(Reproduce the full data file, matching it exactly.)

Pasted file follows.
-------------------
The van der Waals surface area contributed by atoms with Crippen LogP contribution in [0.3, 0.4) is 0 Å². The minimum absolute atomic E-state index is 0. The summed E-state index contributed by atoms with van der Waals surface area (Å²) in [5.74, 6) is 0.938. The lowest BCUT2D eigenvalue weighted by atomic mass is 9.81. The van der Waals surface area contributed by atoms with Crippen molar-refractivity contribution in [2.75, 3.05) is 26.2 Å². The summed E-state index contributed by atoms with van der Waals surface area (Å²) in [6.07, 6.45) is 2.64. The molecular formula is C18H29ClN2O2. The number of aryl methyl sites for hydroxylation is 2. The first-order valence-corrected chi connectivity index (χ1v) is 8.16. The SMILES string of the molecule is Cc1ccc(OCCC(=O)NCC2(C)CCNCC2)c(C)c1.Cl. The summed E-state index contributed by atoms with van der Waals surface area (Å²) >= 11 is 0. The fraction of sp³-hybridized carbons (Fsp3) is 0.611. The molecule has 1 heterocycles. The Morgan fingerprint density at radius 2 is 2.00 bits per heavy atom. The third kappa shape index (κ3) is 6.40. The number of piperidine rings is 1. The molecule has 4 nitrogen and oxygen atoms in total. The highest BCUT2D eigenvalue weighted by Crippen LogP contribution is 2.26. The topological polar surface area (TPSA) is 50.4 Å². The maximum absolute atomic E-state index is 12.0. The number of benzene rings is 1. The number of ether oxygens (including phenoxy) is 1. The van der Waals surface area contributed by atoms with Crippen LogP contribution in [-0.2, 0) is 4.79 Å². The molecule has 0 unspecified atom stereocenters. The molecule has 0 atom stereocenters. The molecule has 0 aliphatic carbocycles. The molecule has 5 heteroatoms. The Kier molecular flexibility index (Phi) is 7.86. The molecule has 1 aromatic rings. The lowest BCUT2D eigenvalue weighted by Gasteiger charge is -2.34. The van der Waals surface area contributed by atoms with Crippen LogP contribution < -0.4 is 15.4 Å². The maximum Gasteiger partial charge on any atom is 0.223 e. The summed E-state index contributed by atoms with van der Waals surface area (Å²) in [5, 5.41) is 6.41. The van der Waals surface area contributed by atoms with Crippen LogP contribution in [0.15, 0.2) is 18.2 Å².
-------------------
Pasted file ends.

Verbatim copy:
The van der Waals surface area contributed by atoms with Crippen LogP contribution in [0.3, 0.4) is 0 Å². The minimum absolute atomic E-state index is 0. The summed E-state index contributed by atoms with van der Waals surface area (Å²) in [5.74, 6) is 0.938. The lowest BCUT2D eigenvalue weighted by atomic mass is 9.81. The van der Waals surface area contributed by atoms with Crippen molar-refractivity contribution in [2.75, 3.05) is 26.2 Å². The summed E-state index contributed by atoms with van der Waals surface area (Å²) in [6.07, 6.45) is 2.64. The molecular formula is C18H29ClN2O2. The number of aryl methyl sites for hydroxylation is 2. The first-order valence-corrected chi connectivity index (χ1v) is 8.16. The SMILES string of the molecule is Cc1ccc(OCCC(=O)NCC2(C)CCNCC2)c(C)c1.Cl. The summed E-state index contributed by atoms with van der Waals surface area (Å²) >= 11 is 0. The fraction of sp³-hybridized carbons (Fsp3) is 0.611. The molecule has 1 heterocycles. The Morgan fingerprint density at radius 2 is 2.00 bits per heavy atom. The third kappa shape index (κ3) is 6.40. The number of piperidine rings is 1. The molecule has 4 nitrogen and oxygen atoms in total. The highest BCUT2D eigenvalue weighted by Crippen LogP contribution is 2.26. The topological polar surface area (TPSA) is 50.4 Å². The maximum absolute atomic E-state index is 12.0. The number of benzene rings is 1. The number of ether oxygens (including phenoxy) is 1. The van der Waals surface area contributed by atoms with Crippen LogP contribution in [-0.2, 0) is 4.79 Å². The molecule has 0 unspecified atom stereocenters. The molecule has 0 atom stereocenters. The molecule has 0 aliphatic carbocycles. The molecule has 5 heteroatoms. The Kier molecular flexibility index (Phi) is 7.86. The molecule has 1 aromatic rings. The lowest BCUT2D eigenvalue weighted by Gasteiger charge is -2.34. The van der Waals surface area contributed by atoms with Crippen LogP contribution < -0.4 is 15.4 Å². The maximum Gasteiger partial charge on any atom is 0.223 e. The summed E-state index contributed by atoms with van der Waals surface area (Å²) in [5, 5.41) is 6.41. The van der Waals surface area contributed by atoms with Crippen LogP contribution in [0.15, 0.2) is 18.2 Å².